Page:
During the Obamacare rollout, stories have spread about millions of Americans losing their current health insurance coverage, preferred doctors and hospitals as plans restrict networks to comply with the law, and losing their prescription drug coverage.
On Thursday afternoon, the Department of Health and Human Services said it was “strongly encouraging” insurers to help the department fix a raft of problems created by the rocky rollout of President Obama’s health care law.
Among the guidance the HHS announced:
— It is requiring insurers to accept payments until Dec. 31 for coverage starting on Jan. 1. It is also “urging” insurers to give individuals more time beyond that to pay for coverage. In other words, if somebody pays for coverage in the middle of January, HHS is asking insurers to retroactively make that person’s coverage effective as of Jan. 1. HHS is also asking insurers to cover individuals who offer a “down payment,” even if that payment only covers part of the first month’s premiums.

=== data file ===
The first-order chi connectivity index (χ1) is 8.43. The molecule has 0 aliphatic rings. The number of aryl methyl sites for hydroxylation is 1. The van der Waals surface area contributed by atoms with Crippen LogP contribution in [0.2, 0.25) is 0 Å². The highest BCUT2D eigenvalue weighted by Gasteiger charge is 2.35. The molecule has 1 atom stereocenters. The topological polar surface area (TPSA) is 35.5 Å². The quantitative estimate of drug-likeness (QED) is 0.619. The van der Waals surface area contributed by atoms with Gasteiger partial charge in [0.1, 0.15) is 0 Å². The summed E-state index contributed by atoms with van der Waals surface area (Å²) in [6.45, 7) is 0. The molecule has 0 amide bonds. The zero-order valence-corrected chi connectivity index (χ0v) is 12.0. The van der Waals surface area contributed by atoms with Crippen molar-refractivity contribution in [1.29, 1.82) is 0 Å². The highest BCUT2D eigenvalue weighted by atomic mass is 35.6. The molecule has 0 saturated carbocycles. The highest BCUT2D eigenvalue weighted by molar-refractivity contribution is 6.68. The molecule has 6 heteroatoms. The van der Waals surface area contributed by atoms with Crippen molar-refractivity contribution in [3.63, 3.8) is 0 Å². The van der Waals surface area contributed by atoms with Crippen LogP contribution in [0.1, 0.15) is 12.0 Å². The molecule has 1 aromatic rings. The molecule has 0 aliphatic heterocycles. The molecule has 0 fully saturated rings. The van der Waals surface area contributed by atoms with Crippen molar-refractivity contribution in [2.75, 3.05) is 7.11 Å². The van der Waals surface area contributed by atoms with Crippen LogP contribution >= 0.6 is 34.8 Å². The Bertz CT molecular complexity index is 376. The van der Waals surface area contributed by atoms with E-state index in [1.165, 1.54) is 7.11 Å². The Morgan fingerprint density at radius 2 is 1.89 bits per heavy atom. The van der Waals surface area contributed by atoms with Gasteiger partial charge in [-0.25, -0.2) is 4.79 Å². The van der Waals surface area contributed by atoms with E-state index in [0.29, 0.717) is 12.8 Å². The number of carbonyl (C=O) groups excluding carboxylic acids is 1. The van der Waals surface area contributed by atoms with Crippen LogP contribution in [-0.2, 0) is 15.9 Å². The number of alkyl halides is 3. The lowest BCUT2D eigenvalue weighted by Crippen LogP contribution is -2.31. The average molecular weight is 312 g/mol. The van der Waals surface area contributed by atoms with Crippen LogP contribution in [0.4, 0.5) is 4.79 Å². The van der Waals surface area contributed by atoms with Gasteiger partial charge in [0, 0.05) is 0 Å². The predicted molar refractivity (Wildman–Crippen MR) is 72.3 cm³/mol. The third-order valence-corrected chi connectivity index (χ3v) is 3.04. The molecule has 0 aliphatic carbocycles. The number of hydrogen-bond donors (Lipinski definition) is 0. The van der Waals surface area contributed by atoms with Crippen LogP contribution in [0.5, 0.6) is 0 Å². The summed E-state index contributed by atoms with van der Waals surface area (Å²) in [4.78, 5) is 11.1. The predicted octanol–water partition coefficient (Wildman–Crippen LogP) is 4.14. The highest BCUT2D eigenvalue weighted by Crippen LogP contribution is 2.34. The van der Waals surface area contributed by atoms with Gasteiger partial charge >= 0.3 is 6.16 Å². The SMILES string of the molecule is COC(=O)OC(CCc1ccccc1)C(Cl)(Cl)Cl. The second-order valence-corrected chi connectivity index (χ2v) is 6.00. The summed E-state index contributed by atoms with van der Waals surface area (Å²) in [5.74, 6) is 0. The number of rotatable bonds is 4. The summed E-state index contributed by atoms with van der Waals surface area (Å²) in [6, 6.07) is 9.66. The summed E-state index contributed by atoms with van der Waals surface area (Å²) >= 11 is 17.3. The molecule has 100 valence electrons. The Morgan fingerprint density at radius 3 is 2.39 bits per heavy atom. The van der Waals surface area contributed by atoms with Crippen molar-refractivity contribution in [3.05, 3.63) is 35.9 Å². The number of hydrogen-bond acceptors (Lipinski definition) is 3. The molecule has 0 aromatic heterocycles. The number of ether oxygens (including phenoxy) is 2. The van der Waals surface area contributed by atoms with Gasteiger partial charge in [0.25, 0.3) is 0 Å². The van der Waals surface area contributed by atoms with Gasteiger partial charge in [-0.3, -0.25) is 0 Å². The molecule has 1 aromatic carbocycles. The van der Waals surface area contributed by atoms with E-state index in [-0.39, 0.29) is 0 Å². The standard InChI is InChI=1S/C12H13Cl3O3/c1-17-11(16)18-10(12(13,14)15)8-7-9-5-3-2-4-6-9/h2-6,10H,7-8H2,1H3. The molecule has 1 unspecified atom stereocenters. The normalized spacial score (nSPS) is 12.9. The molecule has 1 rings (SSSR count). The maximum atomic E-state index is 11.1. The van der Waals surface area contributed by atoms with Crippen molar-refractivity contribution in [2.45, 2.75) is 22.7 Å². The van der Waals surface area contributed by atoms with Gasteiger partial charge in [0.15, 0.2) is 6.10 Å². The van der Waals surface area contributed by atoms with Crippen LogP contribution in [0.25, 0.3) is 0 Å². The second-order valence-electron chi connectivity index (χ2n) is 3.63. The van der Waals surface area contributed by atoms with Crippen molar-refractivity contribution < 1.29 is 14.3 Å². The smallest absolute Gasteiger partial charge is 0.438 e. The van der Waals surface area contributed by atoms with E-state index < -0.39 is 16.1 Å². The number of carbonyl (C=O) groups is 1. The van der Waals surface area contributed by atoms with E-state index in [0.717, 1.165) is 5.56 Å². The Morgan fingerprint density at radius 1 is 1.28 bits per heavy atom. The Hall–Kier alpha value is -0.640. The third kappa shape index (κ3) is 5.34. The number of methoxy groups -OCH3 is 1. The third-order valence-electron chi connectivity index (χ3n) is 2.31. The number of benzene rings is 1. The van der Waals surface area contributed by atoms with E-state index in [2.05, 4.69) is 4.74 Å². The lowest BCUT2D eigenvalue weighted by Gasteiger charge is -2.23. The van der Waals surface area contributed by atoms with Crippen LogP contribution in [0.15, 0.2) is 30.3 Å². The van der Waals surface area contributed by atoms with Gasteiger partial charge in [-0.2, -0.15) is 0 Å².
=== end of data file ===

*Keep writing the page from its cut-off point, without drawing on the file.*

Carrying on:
— In a press release, HHS said it was also “strongly encouraging insurers to treat out-of-network providers as in-network to ensure continuity of care for acute episodes or if the provider was listed in their plan’s provider directory as of the date of an enrollee’s enrollment.”
— HHS is also “strongly encouraging insurers to refill prescriptions covered under previous plans during January.”
On a conference call, an HHS spokeswoman emphasized: “We are just proposing it as an option and we’re encouraging issuers. There is no requirement.”
Translation: HHS has a huge mess on its hands and it hopes that by getting ahead of this news, it can foist the blame for the problems on insurers.
Of course, for insurers who have spent years designing plans to comply with the law, this would present huge and unreasonable logistical hurdles.
HHS also announced there would be a “special enrollment period” for people who tried to purchase insurance by Dec. 23 but couldn’t because of a “system error.”